Gallagher fluffed several chances (Mike Hewitt/Getty Images)

Nevertheless, as the clock ticked towards the end of 90 minutes it was Chelsea who looked likelier winners, with Cole Palmer picking apart a Liverpool team whose legs appeared to have gone. It was at this point that Klopp made a decision that arguably no other elite coach would have made: to place the fate of a major trophy in the hands of unproven youth rather than go into retreat with experience and play for penalties.

His choice transformed this Carabao Cup final into the spiritual sequel of Chelsea’s bizarre 4-1 win over nine-man Tottenham Hotspur in November: a situation where convincing victory is the only acceptable outcome and anything less brings total humiliation. Pochettino had to guide his team through 20 nervy, aimless minutes that night before they overcame the fear of looking ridiculous — of being on the receiving end of a banter loss — and got on with winning the game.

Klopp’s own “it’s just who we are, mate” moment seemed to sink Chelsea into a similar mental crisis at Wembley that lasted for most of extra time, compounded by their fading energy levels. At half-time of their pitifully tentative showing in the added period all of Chilwell, Disasi and Moises Caicedo could be seen prostrate on the pitch receiving attention for cramp.

Not losing superseded winning as Chelsea’s top priority. “The team started to feel that maybe the penalties will be good for us,” said Pochettino, making an admission of weakness that is being held against him and this group of players in the acrimonious aftermath.


Pochettino’s face sums up the Chelsea mood (Getty Images)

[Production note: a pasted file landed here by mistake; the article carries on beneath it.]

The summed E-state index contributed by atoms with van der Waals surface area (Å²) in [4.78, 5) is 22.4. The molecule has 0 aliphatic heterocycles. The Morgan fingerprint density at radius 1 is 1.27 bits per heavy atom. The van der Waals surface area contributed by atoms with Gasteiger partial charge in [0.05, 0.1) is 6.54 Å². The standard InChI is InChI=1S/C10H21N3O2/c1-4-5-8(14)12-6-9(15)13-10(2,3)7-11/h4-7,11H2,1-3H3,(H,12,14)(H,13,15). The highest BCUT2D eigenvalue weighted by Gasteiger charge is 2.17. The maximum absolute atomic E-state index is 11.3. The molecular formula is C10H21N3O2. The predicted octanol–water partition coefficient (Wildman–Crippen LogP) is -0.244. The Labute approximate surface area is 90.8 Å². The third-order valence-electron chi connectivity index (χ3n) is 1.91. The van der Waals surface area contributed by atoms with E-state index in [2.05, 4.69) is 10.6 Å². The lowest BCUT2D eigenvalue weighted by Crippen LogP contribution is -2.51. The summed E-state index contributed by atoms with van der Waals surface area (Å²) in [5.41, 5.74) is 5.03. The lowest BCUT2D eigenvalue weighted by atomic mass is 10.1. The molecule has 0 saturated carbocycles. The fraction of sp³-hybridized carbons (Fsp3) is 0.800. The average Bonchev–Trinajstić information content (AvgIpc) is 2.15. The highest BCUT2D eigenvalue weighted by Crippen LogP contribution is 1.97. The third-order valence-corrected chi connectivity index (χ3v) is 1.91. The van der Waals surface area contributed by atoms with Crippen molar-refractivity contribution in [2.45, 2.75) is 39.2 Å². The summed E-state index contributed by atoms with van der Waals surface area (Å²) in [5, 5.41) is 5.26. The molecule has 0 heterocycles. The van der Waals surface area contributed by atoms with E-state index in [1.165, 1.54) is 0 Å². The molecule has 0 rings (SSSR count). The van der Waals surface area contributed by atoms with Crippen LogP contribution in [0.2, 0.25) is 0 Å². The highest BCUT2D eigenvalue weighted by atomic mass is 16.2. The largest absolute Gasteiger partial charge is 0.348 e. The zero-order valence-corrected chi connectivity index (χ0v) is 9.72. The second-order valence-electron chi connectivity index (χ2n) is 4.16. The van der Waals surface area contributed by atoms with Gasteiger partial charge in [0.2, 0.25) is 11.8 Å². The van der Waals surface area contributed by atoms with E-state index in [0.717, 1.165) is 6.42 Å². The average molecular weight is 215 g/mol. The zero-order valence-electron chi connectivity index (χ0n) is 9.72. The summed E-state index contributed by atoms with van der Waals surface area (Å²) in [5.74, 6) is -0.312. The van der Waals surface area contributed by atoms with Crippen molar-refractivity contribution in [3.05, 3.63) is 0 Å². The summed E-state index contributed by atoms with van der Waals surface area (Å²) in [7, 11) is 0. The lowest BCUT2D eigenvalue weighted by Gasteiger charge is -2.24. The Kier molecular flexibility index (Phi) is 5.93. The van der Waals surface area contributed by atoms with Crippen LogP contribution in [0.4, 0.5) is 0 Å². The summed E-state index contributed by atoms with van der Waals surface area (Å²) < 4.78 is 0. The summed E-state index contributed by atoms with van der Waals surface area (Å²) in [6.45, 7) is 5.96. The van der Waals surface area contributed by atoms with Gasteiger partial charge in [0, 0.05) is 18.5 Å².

Finals define the clubs, players and coaches who contest them. Klopp has lost his fair share over the years but never through passivity, and that ironclad commitment to the idea of who Liverpool are carried the day at Wembley. Chelsea’s identity as expert winners of finals began to slip in the final years of Roman Abramovich’s ownership; this is now seven cup final defeats in their last eight visits to the national stadium, and six in a row.

Doubts about Pochettino’s ability to reverse that trend will only intensify. In five years at Tottenham, he built impressive teams who fell just short of winning and despite his avowed emphasis on the power of positive energy, his callow Chelsea were undone by Klopp’s peerless mastery of psychological momentum.

Liverpool at full strength are vastly better than Chelsea but they won the Carabao Cup final not through superior talent, but superior mentality, coupled with an unmistakeable sense of identity that binds the first team and academy together — in other words, things that Boehly and Clearlake’s money cannot simply buy.

“They need to feel the pain,” Pochettino said of his Chelsea players. The pain of this banter loss will be hard to shift, immortalised by Neville’s brutal words.

(Top image: Pochettino changes were not as effective as Klopp’s. Photo: Mike Hewitt/Getty Images)


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Carley Reagan